The world looked upon the tornado-flattened landscape of Moore, Okla., with awe. The destruction was shocking, as were the personal losses. Many Americans in the audience also felt -- and this must be said -- some comfort. Here was a country of strong people rolling with some very serious punches. It still exists. On CNN, BBC or wherever, one heard plainspoken voices describing their ordeal with natural stoicism. These were victims (a word they might not apply to themselves) standing in front of the trash piles that were their houses. Some were bearing the death of loved ones, including nine schoolchildren. They spoke calmly of what happened and what they must do next.
This isn't just a case of people believing politicians always behave this way. Only 19 percent think the IRS usually targets political opponents of the president.
Skepticism is so high that few are convinced the IRS acted alone. Sixty percent believe that other federal agencies also were used to target the tea party and other conservative groups. Ominously for Democrats, two out of three unaffiliated voters share that view.
So, why hasn't it hurt the president's overall job approval? Some believe it has. The theory is that with a recovering economy, his ratings should be higher. Another possibility is that the president's base may have doubts, but they are still sticking by their man.
Would you like to have a "skinny" health insurance policy? Probably not. But if you're employed by a large company, you may get one, thanks to Obamacare.
No doubt the degraded quality of congressional oversight astonishes Thomas Pickering, the distinguished American diplomat who oversaw the State Department's Benghazi review board -- although he tries not to say so too directly. For his demanding and difficult effort -- only the most recent in a long history of public service under both Republican and Democratic administrations -- Pickering has found himself under sustained attack by Republican Rep. Darrell Issa of California, the excitable partisan who chairs the House Government Reform Committee.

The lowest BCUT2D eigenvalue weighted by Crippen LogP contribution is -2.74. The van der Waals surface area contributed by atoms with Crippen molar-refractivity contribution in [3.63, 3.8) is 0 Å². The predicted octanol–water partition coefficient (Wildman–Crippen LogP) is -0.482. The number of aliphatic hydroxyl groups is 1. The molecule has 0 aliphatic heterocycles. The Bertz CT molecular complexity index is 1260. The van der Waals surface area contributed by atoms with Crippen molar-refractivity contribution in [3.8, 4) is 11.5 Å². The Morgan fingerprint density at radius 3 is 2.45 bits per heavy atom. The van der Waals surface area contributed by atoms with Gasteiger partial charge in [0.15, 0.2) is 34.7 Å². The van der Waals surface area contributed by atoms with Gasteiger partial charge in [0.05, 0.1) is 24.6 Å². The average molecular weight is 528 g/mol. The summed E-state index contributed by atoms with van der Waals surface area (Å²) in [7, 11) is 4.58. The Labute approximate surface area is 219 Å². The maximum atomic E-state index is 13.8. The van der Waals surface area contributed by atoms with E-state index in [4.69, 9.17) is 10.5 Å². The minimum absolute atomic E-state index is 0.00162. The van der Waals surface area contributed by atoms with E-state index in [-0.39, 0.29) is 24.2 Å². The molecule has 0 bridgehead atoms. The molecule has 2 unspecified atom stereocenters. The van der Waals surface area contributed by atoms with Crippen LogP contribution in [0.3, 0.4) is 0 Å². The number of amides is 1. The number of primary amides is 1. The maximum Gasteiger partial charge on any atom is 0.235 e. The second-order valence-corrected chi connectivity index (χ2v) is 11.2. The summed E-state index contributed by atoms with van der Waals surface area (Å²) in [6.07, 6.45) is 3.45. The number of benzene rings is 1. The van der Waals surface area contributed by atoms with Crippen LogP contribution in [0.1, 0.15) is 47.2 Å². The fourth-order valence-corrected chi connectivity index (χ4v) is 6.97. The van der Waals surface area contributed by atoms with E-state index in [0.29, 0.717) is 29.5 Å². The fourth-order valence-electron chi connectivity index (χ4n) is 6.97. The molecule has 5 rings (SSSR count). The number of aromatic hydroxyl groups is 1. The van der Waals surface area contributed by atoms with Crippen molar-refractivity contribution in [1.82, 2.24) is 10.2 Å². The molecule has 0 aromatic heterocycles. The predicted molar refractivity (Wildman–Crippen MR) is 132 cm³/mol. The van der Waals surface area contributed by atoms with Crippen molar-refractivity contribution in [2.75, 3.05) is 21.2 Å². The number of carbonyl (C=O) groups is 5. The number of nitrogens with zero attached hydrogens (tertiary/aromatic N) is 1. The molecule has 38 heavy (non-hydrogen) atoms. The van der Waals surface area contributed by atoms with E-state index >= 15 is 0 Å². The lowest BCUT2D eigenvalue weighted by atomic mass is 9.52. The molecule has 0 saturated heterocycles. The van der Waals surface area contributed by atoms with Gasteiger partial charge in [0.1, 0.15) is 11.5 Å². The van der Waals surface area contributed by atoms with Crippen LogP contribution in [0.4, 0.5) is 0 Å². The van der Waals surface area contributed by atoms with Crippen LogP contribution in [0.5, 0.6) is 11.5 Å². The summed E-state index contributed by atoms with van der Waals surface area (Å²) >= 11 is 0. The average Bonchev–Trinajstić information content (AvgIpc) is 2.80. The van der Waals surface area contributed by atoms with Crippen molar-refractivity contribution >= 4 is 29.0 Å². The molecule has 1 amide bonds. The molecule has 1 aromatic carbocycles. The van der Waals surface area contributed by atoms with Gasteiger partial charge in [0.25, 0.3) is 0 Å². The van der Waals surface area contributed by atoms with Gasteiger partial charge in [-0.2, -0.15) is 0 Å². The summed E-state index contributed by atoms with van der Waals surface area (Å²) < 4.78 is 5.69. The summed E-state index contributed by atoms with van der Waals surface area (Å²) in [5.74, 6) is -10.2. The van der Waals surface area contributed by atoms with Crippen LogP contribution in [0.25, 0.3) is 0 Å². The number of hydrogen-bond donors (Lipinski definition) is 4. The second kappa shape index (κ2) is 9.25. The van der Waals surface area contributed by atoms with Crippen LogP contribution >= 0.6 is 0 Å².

My kids moved out! I have two empty rooms in my apartment. Maybe I can rent them? A tourist visiting New York City could have a different experience, and save hotel money. I'd make money. Wouldn't it be great?
Back in their day, the tea party folks were riding high, fueling indignation over alleged government-run death panels, a treasonous Federal Reserve and the like. They commandeered sparsely attended Republican primaries, managing to nominate for Senate seats a dabbler in witchcraft in Delaware, holders of strange views on rape in Missouri and Indiana, and in Nevada, a candidate suggesting armed insurrection if her people didn't win elections.
Chilling effect. That's the term lawyers and judges use to describe the result of government actions that deter people from exercising their right of free speech.
For years, conservatives have pushed for a health-insurance model emphasizing catastrophic coverage. It works as follows:
It's impossible to predict the lasting impact of the controversies now besetting the Obama administration, but the risks to the president's agenda are sizable.
Having served in Congress for more than three decades -- and in the upper chamber since 1996 -- Oregon Democrat Ron Wyden has established a reputation as one of the Senate's more serious and diligent members. Over the years on Capitol Hill, he has watched the Republican Party veer constantly further rightward, and yet he continues to believe against all evidence that bipartisan legislative cooperation is possible -- even likely. His habitual reaching across the partisan chasm has generated much controversy, notably when he floated a Medicare reform plan with House Budget chair Paul Ryan.